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Hay Fever Symptoms and Treatments

Hay fever, also known as allergic rhinitis, is a condition in which the nasal passages become inflamed in response to exposure to inhaled allergens. The most common triggers for allergic rhinitis include grass, pollen, trees, dust mites, mold, and pet dander. Allergic rhinitis is closely linked to asthma and sinusitis and is sometimes mistaken as inflammation caused by upper airway acid reflux.

Hay Fever Symptoms

Depending on the trigger allergen, the symptoms of allergic rhinitis can be seasonal or year-round. When exposed to a trigger allergen, a person with hay fever may develop allergy-type symptoms, including

  • sneezing
  • nasal congestion
  • runny nose
  • postnasal drainage
  • puffy eyes
  • watery, red, or itchy eyes
  • ear pressure
  • facial pressure
  • scratchy throat
  • hoarseness

Treatments for Allergic Rhinitis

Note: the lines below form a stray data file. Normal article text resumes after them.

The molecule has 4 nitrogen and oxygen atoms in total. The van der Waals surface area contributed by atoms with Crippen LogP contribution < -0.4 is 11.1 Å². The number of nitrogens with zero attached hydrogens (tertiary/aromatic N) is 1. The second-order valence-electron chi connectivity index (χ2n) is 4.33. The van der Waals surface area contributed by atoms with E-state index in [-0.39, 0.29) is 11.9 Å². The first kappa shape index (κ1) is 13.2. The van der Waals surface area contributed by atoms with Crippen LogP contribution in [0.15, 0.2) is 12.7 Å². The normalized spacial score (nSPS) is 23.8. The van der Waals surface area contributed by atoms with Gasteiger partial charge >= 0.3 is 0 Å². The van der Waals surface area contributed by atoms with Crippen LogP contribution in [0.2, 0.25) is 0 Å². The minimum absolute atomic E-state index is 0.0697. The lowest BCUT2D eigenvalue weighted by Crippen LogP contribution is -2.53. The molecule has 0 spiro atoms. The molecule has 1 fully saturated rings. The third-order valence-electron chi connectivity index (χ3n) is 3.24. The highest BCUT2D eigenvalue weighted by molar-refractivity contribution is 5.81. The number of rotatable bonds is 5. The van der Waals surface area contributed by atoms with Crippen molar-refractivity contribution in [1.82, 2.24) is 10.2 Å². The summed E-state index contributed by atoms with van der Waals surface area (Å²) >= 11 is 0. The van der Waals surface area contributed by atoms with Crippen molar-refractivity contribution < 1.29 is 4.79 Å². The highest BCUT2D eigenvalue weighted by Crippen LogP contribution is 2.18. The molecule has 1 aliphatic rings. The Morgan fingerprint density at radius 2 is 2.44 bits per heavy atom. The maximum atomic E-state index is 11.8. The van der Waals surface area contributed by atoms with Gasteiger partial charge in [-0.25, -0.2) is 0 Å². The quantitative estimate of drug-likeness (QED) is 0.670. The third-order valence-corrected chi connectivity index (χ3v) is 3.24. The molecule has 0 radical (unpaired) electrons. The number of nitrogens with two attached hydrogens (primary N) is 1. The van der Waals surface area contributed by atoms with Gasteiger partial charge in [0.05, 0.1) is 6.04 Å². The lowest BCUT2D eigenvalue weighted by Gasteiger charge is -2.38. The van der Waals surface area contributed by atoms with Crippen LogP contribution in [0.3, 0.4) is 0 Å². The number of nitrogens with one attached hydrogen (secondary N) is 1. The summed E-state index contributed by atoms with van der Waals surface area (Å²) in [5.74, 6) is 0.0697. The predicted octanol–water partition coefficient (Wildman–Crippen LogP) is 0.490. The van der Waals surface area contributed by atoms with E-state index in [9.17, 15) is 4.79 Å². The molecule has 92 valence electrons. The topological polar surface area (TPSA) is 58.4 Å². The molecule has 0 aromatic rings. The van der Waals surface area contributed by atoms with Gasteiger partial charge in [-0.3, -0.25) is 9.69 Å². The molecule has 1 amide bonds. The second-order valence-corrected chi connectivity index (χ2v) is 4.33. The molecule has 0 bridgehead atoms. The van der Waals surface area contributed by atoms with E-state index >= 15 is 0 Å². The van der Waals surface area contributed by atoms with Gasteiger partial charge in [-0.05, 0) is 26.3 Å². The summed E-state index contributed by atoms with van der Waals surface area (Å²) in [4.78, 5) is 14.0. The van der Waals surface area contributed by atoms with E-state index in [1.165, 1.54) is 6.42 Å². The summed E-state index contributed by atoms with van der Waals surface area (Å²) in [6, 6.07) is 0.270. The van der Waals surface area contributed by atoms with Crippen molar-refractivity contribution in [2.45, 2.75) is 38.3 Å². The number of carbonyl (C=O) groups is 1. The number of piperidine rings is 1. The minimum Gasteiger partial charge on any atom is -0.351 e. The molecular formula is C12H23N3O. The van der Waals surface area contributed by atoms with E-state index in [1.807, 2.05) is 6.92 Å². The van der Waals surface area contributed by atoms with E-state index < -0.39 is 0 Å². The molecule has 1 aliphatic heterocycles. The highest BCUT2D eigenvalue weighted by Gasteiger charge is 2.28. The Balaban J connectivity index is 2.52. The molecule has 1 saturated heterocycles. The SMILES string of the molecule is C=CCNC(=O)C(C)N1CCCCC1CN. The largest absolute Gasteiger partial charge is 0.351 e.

The best way to prevent allergic rhinitis is to avoid known allergy triggers as much as possible. If this is not possible, medical treatments are available.

Medications used to treat sinusitis and allergies are widely available and effective at controlling hay fever symptoms. Over-the-counter and prescription antihistamines are available in both oral tablets and nasal sprays. Some of the new antihistamines, such as loratadine, fexofenadine, and cetirizine, are formulated not to cause drowsiness, which was common with diphenhydramine and other older allergy medications. Many nasal allergy sprays have the added advantage of also providing a decongestant effect by reducing inflammation in the nasal passages. Corticosteroid nasal sprays are often prescribed to allergy sufferers as a maintenance medication, but it can take a couple of weeks for them to achieve their full effect. These sprays must be used on a daily basis for maximum effectiveness.

Immunotherapy, or allergy shots, may be recommended if prescription or over-the-counter medications fail to control allergy symptoms. Immunotherapy involves injections of a serum containing titrated doses of the patient’s trigger allergens. The injections are given on a regular basis, usually over a period of years, to desensitize the patient to their trigger allergens. Patients undergoing immunotherapy tend to show substantial improvement in their symptoms, and the treatment is considered the only method of curing allergy sensitivities.